Enermax MaxTytan 1250W Power Supply Review

The MaxTytan is the flagship product in the lineup of Enermax power supplies. This is the largest capacity it builds and promises to deliver excellent efficiency. Semi-fanless features makes sure this PSU stays quiet up to ~70% load. It also has a very unique feature in that it will show you the power wattage being delivered on an LCD panel right on the PSU.

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Build Quality

As we already know the Enermax MaxTytan 1250W features a single 139mm fan design that is used in the same vein as 120mm fans in that these can provide for quiet cooling environments due to the ability to move a larger volume of air at slower speeds than a smaller diameter fan. The 139mm fan is just short of the largest diameter fan we are likely to see in ATX power supplies given the physical constraints of the form factor. While great for quiet computing environments the key criteria in our evaluation is whether or not the cooling solution is sufficient, not necessarily it’s sound output level or form factor, although we certainly listen for offending units.

External Build Quality

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In general, the exterior of the Enermax MaxTytan 1250W looks like what we saw from the MaxTytan 800W. As the word identical was not used above, that means there are a few tweaks here today. Those tweaks include things like the way that the modular interface is accented/delineated and the presence of the "wattage meter" on the rear of the unit. Otherwise, the design elements we saw previously carry forward today including the embossing and the finish is once more very rugged/textured with an almost powder coat like finish further accented in silver/platinum.

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The Enermax MaxTytan 1250W itself is ~7 7/8 inches long while the cables provide a serviceable length of ~20 to 29 inches to the first or only connector. The sleeving on these cables is all the individually sleeved form (called Sleemax by Enermax). This sleeving may look nice to some people, but it generally makes these cables hugely bulky and easily tangled resulting in a mess. Much like the last few times we have reviewed a unit with individually sleeved cables, they were a nightmare to work with during testing as they were constantly tangling. Lots of people do prefer form over function though, so these cables likely will be popular once again.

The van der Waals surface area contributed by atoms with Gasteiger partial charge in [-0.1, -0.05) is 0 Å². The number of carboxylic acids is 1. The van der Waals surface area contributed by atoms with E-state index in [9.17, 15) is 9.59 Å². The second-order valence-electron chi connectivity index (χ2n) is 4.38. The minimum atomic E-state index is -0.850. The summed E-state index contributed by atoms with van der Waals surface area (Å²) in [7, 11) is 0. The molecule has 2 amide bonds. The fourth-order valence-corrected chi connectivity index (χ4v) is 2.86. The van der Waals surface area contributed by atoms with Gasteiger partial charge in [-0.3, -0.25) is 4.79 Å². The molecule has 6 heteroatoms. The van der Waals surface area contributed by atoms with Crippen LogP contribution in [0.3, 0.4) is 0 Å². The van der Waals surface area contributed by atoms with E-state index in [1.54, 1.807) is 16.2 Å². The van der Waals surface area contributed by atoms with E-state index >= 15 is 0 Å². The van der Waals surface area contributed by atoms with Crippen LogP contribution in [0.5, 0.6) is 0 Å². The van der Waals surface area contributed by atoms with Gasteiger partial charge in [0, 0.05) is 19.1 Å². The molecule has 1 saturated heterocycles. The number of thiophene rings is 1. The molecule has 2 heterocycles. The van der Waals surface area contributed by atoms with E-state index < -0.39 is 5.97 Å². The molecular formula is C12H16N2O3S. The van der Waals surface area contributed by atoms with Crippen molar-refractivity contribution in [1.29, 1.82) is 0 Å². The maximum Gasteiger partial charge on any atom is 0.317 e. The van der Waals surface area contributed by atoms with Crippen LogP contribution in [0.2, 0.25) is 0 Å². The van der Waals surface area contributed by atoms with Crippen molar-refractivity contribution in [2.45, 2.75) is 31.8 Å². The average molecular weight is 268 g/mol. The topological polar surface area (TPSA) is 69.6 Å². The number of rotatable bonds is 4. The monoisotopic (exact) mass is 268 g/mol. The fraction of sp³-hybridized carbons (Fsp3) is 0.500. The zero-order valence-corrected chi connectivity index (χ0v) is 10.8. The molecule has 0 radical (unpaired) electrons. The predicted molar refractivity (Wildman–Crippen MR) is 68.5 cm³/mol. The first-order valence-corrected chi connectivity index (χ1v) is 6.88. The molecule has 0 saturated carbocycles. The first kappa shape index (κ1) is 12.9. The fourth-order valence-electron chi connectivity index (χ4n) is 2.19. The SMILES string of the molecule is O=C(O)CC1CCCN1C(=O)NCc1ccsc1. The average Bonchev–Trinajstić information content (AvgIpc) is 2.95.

Internal Build Quality

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Once we open the Enermax MaxTytan 1250W, we see a power supply that looks very familiar as it is another revision of the CWT CST platform similar to the Thermaltake Toughpower iRGB Plus 1250W and the Platimax DF 1200W which were both close in capacity to this unit. As such, the topology used again today has a full bridge LLC resonant design and the secondary features synchronous rectification and DC-DC VRMs for the minor rails. In addition to this, we see three small heatsinks. This is paired with a 139mm fan which is an Enermax branded/built Twister Bearing fan rated at 0.3A at 12v. One of the final things we see on the top of the unit that is interesting is that the main transformers are labeled Thermaltake and this is an Enermax branded unit. It seems that CWT might have made a boo-boo here. When we flip the unit over, we see that the soldering looks to be generally good with only a few hand done touch ups.